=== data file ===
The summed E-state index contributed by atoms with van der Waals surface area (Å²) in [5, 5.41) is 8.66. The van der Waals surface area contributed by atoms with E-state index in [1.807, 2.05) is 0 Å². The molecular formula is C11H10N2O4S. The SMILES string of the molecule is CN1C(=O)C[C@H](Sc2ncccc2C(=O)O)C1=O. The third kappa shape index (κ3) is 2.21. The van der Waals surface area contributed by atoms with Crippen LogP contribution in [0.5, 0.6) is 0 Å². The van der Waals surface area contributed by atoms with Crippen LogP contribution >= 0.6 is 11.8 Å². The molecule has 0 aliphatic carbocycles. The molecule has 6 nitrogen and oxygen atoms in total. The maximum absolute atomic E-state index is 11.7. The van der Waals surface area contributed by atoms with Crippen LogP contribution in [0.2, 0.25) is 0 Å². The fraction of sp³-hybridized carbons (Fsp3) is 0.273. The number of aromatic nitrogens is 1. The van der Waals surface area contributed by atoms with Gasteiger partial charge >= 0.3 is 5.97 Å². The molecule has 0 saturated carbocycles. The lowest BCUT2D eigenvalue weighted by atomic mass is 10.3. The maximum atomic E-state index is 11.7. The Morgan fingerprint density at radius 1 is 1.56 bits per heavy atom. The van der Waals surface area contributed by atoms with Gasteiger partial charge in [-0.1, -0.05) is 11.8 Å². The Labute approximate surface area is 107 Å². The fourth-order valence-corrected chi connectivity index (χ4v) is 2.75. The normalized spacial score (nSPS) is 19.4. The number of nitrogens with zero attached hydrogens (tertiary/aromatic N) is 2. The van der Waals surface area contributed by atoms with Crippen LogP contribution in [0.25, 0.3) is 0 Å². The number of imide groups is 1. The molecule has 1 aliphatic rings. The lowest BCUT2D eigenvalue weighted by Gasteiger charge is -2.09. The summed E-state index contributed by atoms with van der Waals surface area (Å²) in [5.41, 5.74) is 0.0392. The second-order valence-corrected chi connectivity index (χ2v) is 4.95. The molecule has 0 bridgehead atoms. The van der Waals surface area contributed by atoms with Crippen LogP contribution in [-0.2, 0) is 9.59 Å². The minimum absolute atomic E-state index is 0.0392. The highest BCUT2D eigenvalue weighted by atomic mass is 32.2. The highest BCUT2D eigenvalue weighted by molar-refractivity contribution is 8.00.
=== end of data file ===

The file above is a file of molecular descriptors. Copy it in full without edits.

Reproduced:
The summed E-state index contributed by atoms with van der Waals surface area (Å²) in [5, 5.41) is 8.66. The van der Waals surface area contributed by atoms with E-state index in [1.807, 2.05) is 0 Å². The molecular formula is C11H10N2O4S. The SMILES string of the molecule is CN1C(=O)C[C@H](Sc2ncccc2C(=O)O)C1=O. The third kappa shape index (κ3) is 2.21. The van der Waals surface area contributed by atoms with Crippen LogP contribution in [0.5, 0.6) is 0 Å². The van der Waals surface area contributed by atoms with Crippen LogP contribution >= 0.6 is 11.8 Å². The molecule has 0 aliphatic carbocycles. The molecule has 6 nitrogen and oxygen atoms in total. The maximum absolute atomic E-state index is 11.7. The van der Waals surface area contributed by atoms with Crippen LogP contribution in [0.2, 0.25) is 0 Å². The fraction of sp³-hybridized carbons (Fsp3) is 0.273. The number of aromatic nitrogens is 1. The van der Waals surface area contributed by atoms with Gasteiger partial charge >= 0.3 is 5.97 Å². The molecule has 0 saturated carbocycles. The lowest BCUT2D eigenvalue weighted by atomic mass is 10.3. The maximum atomic E-state index is 11.7. The Morgan fingerprint density at radius 1 is 1.56 bits per heavy atom. The van der Waals surface area contributed by atoms with Gasteiger partial charge in [-0.1, -0.05) is 11.8 Å². The Labute approximate surface area is 107 Å². The fourth-order valence-corrected chi connectivity index (χ4v) is 2.75. The normalized spacial score (nSPS) is 19.4. The number of nitrogens with zero attached hydrogens (tertiary/aromatic N) is 2. The van der Waals surface area contributed by atoms with Crippen LogP contribution in [0.25, 0.3) is 0 Å². The number of imide groups is 1. The molecule has 1 aliphatic rings. The lowest BCUT2D eigenvalue weighted by Gasteiger charge is -2.09. The summed E-state index contributed by atoms with van der Waals surface area (Å²) in [5.41, 5.74) is 0.0392. The second-order valence-corrected chi connectivity index (χ2v) is 4.95. The molecule has 0 bridgehead atoms. The van der Waals surface area contributed by atoms with Crippen LogP contribution in [-0.2, 0) is 9.59 Å². The minimum absolute atomic E-state index is 0.0392. The highest BCUT2D eigenvalue weighted by atomic mass is 32.2. The highest BCUT2D eigenvalue weighted by molar-refractivity contribution is 8.00.